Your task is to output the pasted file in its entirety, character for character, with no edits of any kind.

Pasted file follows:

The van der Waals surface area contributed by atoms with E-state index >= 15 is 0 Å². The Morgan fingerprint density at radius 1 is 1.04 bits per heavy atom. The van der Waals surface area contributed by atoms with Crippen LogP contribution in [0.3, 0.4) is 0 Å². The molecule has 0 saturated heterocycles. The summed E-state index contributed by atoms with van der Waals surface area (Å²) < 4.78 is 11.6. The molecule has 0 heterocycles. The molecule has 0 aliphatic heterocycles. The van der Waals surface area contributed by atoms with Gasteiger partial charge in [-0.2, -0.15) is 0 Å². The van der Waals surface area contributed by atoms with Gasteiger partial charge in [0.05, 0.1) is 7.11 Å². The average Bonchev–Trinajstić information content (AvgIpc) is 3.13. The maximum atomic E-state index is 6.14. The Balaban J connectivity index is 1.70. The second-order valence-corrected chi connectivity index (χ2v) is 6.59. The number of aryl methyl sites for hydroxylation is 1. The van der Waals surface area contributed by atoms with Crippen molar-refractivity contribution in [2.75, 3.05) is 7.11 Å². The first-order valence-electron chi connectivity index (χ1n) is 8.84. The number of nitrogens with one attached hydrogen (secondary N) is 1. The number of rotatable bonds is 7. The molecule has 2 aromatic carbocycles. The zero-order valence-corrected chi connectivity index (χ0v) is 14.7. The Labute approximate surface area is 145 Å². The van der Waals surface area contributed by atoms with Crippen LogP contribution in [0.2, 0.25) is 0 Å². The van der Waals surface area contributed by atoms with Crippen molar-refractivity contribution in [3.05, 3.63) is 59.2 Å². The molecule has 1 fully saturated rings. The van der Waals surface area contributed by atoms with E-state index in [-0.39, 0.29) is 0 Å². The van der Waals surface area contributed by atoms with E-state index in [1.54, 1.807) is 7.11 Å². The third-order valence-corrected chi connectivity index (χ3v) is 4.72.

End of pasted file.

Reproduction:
The van der Waals surface area contributed by atoms with E-state index >= 15 is 0 Å². The Morgan fingerprint density at radius 1 is 1.04 bits per heavy atom. The van der Waals surface area contributed by atoms with Crippen LogP contribution in [0.3, 0.4) is 0 Å². The molecule has 0 saturated heterocycles. The summed E-state index contributed by atoms with van der Waals surface area (Å²) < 4.78 is 11.6. The molecule has 0 heterocycles. The molecule has 0 aliphatic heterocycles. The van der Waals surface area contributed by atoms with Gasteiger partial charge in [-0.2, -0.15) is 0 Å². The van der Waals surface area contributed by atoms with Gasteiger partial charge in [0.05, 0.1) is 7.11 Å². The average Bonchev–Trinajstić information content (AvgIpc) is 3.13. The maximum atomic E-state index is 6.14. The Balaban J connectivity index is 1.70. The second-order valence-corrected chi connectivity index (χ2v) is 6.59. The number of aryl methyl sites for hydroxylation is 1. The van der Waals surface area contributed by atoms with Crippen molar-refractivity contribution in [2.75, 3.05) is 7.11 Å². The first-order valence-electron chi connectivity index (χ1n) is 8.84. The number of nitrogens with one attached hydrogen (secondary N) is 1. The number of rotatable bonds is 7. The molecule has 2 aromatic carbocycles. The zero-order valence-corrected chi connectivity index (χ0v) is 14.7. The Labute approximate surface area is 145 Å². The van der Waals surface area contributed by atoms with Crippen LogP contribution in [0.2, 0.25) is 0 Å². The van der Waals surface area contributed by atoms with Crippen molar-refractivity contribution in [3.05, 3.63) is 59.2 Å². The molecule has 1 fully saturated rings. The van der Waals surface area contributed by atoms with E-state index in [-0.39, 0.29) is 0 Å². The van der Waals surface area contributed by atoms with E-state index in [1.54, 1.807) is 7.11 Å². The third-order valence-corrected chi connectivity index (χ3v) is 4.72.